Regulating lactate-related immunometabolism and EMT reversal for colorectal cancer liver metastases using shikonin targeted delivery
Journal of Experimental & Clinical Cancer Research volume 42, Article number: 117 (2023)
There are few effective medications for treating colorectal cancer and liver metastases (CRLM). The interactions among glycolysis, epithelial-mesenchymal transition (EMT), and immune microenvironment contribute to the progression of CRLM. A main glycolytic enzyme pyruvate Kinase M2 (PKM2) is highly expressed in colorectal cancer and CRLM, and thus can be a potential therapeutic target.
A therapeutic strategy was proposed and the shikonin-loaded and hyaluronic acid-modified MPDA nanoparticles (SHK@HA-MPDA) were designed for CRLM therapy via PKM2 inhibition for immunometabolic reprogramming. The treatment efficacy was evaluated in various murine models with liver metastasis of colorectal tumor.
SHK@HA-MPDA achieved tumor-targeted delivery via hyaluronic acid-mediated binding with the tumor-associated CD44, and efficiently arrested colorectal tumor growth. The inhibition of PKM2 by SHK@HA-MPDA led to the remodeling of the tumor immune microenvironment and reversing EMT by lactate abatement and the suppression of TGFβ signaling; the amount of cytotoxic effector CD8+ T cells was increased while the immunosuppressive MDSCs decreased.
The work provided a promising targeted delivery strategy for CRLM treatment by regulating glycolysis, EMT, and anticancer immunity.
An immunometabolic strategy for treating colorectal cancer liver metastases using the shikonin-loaded, hyaluronic acid-modified mesoporous polydopamine nanoparticles (SHK@HA-MPDA) via glycolysis inhibition, anticancer immunity activation, and EMT reversal. SHK@HA-MPDA can inhibit cytoplasmic PKM2 and glycolysis of the tumor and reduce lactate flux, and then activate the DCs and remodel the tumor immune microenvironment. The reduced lactate flux can reduce MDSC migration and suppress EMT.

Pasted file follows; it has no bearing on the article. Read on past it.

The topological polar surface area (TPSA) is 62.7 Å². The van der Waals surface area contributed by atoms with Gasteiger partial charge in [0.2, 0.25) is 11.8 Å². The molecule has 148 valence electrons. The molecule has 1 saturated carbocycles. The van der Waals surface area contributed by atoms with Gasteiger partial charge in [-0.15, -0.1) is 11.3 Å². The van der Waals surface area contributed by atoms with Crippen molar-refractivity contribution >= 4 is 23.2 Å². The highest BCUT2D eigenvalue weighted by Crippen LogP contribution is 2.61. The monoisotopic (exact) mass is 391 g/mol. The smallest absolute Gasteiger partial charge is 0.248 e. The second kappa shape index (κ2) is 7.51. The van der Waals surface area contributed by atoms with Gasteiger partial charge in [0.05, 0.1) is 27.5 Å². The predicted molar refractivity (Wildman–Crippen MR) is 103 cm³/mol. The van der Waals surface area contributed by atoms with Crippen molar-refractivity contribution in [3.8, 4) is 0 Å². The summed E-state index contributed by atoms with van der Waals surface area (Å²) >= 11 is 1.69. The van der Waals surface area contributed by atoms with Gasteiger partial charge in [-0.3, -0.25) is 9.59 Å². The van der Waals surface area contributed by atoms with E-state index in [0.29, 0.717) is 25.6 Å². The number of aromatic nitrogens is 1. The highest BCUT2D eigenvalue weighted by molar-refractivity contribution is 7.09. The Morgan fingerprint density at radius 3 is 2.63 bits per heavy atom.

Colorectal cancer (CRC) ranks third in terms of incidence, but second in terms of mortality, with more than new 1.9 million CRC cases and 935,000 deaths in 2020 . Approximately 25 to 30% of colorectal patients develop liver metastases (CRLM) during the disease, and about 80% of CRLM patients have liver metastases that cannot be surgically removed at the time of initial diagnosis [2, 3]. The CRLM patients treated with palliative chemotherapy had a 1- and 5-year survival of 58.1% and 2.2%, respectively, while those receiving the best supportive care had a 1-year survival of 8.2% and no 5-year survivors . Therefore, it is a pressing need to develop effective therapies for CRLM.
Aggravated aerobic glycolysis is a hallmark of cancer, aka the Warburg effect . Pyruvate Kinase (PK) is the final rate-limiting step of glycolysis, which generates ATP and the end product lactate [6, 7]. A high level of PKM2 isoform has been observed in many tumors . The upregulation of PKM2 was a correlative of later stage and lymph metastasis of CRC . The highly active tetramer PKM2 allows the increased glycolytic flux to meet the biosynthetic demand for the rapid proliferation of cancer cells, while dimeric PKM2 is prevalent in the nucleus functioning as a protein kinase when cells were in the proliferative stage [10, 11]. Thus, blocking PKM2 can reduce lactate and ATP production and suppress PKM2 nucleus translocation, which is a potential strategy for anticancer therapy.
Notably, lactate from glycolysis was once considered a metabolic waste; nevertheless, it severs as an essential mediator bridging tumor metabolism and immune responses, and it shapes the immune cell fate and functions . The increased intratumor lactate induced the differentiation of M2 macrophage and regulatory T cells (Tregs), suppressed dendritic cells (DCs), and blunted cytotoxic T cell and NK cell functions [13,14,15,16]. Therefore, lactate is a promising immunometabolic target for cancer therapy.